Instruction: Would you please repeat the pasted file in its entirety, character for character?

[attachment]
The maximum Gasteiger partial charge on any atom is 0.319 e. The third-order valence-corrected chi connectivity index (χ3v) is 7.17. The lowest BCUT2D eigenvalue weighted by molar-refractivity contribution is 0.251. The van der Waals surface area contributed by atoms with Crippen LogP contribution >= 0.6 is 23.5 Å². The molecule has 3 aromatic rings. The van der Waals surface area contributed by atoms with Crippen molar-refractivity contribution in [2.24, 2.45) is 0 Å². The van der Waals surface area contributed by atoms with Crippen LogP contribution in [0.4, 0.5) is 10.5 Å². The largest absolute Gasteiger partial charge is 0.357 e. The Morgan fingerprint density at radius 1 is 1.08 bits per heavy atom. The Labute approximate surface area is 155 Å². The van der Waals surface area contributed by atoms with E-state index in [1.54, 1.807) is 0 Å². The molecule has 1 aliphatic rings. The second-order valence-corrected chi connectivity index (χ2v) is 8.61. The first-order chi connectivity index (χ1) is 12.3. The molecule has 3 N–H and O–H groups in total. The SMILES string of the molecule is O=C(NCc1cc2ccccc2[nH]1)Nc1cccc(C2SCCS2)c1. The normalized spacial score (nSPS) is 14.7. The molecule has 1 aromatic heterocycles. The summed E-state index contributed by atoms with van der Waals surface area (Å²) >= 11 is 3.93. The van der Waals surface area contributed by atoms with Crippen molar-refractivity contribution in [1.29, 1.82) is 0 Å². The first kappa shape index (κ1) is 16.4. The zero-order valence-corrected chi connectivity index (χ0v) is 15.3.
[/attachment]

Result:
The maximum Gasteiger partial charge on any atom is 0.319 e. The third-order valence-corrected chi connectivity index (χ3v) is 7.17. The lowest BCUT2D eigenvalue weighted by molar-refractivity contribution is 0.251. The van der Waals surface area contributed by atoms with Crippen LogP contribution >= 0.6 is 23.5 Å². The molecule has 3 aromatic rings. The van der Waals surface area contributed by atoms with Crippen molar-refractivity contribution in [2.24, 2.45) is 0 Å². The van der Waals surface area contributed by atoms with Crippen LogP contribution in [0.4, 0.5) is 10.5 Å². The largest absolute Gasteiger partial charge is 0.357 e. The Morgan fingerprint density at radius 1 is 1.08 bits per heavy atom. The Labute approximate surface area is 155 Å². The van der Waals surface area contributed by atoms with E-state index in [1.54, 1.807) is 0 Å². The molecule has 1 aliphatic rings. The second-order valence-corrected chi connectivity index (χ2v) is 8.61. The first-order chi connectivity index (χ1) is 12.3. The molecule has 3 N–H and O–H groups in total. The SMILES string of the molecule is O=C(NCc1cc2ccccc2[nH]1)Nc1cccc(C2SCCS2)c1. The normalized spacial score (nSPS) is 14.7. The molecule has 1 aromatic heterocycles. The summed E-state index contributed by atoms with van der Waals surface area (Å²) >= 11 is 3.93. The van der Waals surface area contributed by atoms with Crippen molar-refractivity contribution in [1.29, 1.82) is 0 Å². The first kappa shape index (κ1) is 16.4. The zero-order valence-corrected chi connectivity index (χ0v) is 15.3.